Finally, one clause jumped out at me:
All Institute information concerning medical research shall be confidential and privileged and not subject to disclosure to any person other than Institute personnel.
This is broadly worded, and leaves room for abuse. It should be tightened to cover only justifiable secrets such as research subjects' private details and proprietary trade secrets.
WWJD – What Would James (Cameron) Do?
Posted by Osagie K. Obasogie on March 6th, 2007
James Cameron is quite accustomed to casting big stars in his films. Leonardo DiCaprio made Cameron’s Titanic the single most profitable movie ever and the Terminator franchise he and Arnold Schwarzenegger built became so successful that the rising political star has been dubbed California’s “Governator.”
many were surprised when Cameron took his legendary casting to the next
level by setting his eyes on Jesus – yes, Jesus – as his next leading
man. His latest film, “The Lost Tomb of Jesus,” is a documentary claiming to find Jesus’ burial casket. Cameron and crew use DNA testing and statistical probabilities to argue that the woman’s ossuary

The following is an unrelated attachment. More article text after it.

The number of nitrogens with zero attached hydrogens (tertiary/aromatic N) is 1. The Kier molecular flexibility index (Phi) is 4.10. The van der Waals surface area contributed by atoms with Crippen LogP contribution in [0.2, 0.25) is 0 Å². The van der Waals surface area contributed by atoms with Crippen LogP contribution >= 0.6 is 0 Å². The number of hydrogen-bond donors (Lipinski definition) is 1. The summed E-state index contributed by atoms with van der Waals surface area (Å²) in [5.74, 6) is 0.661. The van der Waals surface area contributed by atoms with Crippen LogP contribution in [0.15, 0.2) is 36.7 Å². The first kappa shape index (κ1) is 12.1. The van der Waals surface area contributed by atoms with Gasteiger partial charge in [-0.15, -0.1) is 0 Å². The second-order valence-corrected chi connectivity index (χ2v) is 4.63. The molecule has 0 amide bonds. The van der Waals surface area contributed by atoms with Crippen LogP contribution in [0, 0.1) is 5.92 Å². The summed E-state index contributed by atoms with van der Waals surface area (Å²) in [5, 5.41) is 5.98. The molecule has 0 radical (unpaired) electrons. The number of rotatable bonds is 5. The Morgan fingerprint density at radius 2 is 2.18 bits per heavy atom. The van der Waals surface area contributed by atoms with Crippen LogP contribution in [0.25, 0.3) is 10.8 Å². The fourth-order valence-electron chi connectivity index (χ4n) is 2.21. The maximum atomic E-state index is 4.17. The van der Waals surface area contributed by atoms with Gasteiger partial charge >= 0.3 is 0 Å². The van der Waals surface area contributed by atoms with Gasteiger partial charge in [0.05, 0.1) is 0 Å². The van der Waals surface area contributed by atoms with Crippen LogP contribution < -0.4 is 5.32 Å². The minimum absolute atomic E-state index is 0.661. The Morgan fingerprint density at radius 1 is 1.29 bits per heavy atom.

found next to his with “Mary Magdalene” written on its side contained
Jesus’ wife’s remains and that a third ossuary held their son Judah’s
bones. Sound vaguely familiar? Well, let’s just say that Dan Brown may very well be looking into whether his copyright has been infringed.
Predictably, this has set off a firestorm
about science and faith, and whether the former can confirm or disprove
the latter. Using biotechnology and statistics to suggest that Jesus
was married, procreated, and left bones behind is probably enough to
make Pat Robertson’s head explode. But several other important issues
have received less attention, such as whether Cameron’s use of DNA
tests can be considered “science,” what kind of respect spiritual
beliefs deserve in a pluralist society, and what might be in store now
that some think Jesus’ DNA is among us.
DNA testing’s perceived certainty is having a growing cultural resonance,
from the burgeoning C.S.I. franchise to real life prosecutors offering
genetic tests as “slam dunk” evidence. But the “science” behind this
film’s claims is far from dispositive. What’s most troubling is that
Cameron and company know this, and apparently don’t care. When asked
why their investigations did not lead to further DNA testing to confirm
their claims, Simcha Jacobovici (the film’s director) said
“We’re not scientists. At the end of the day we can’t wait till every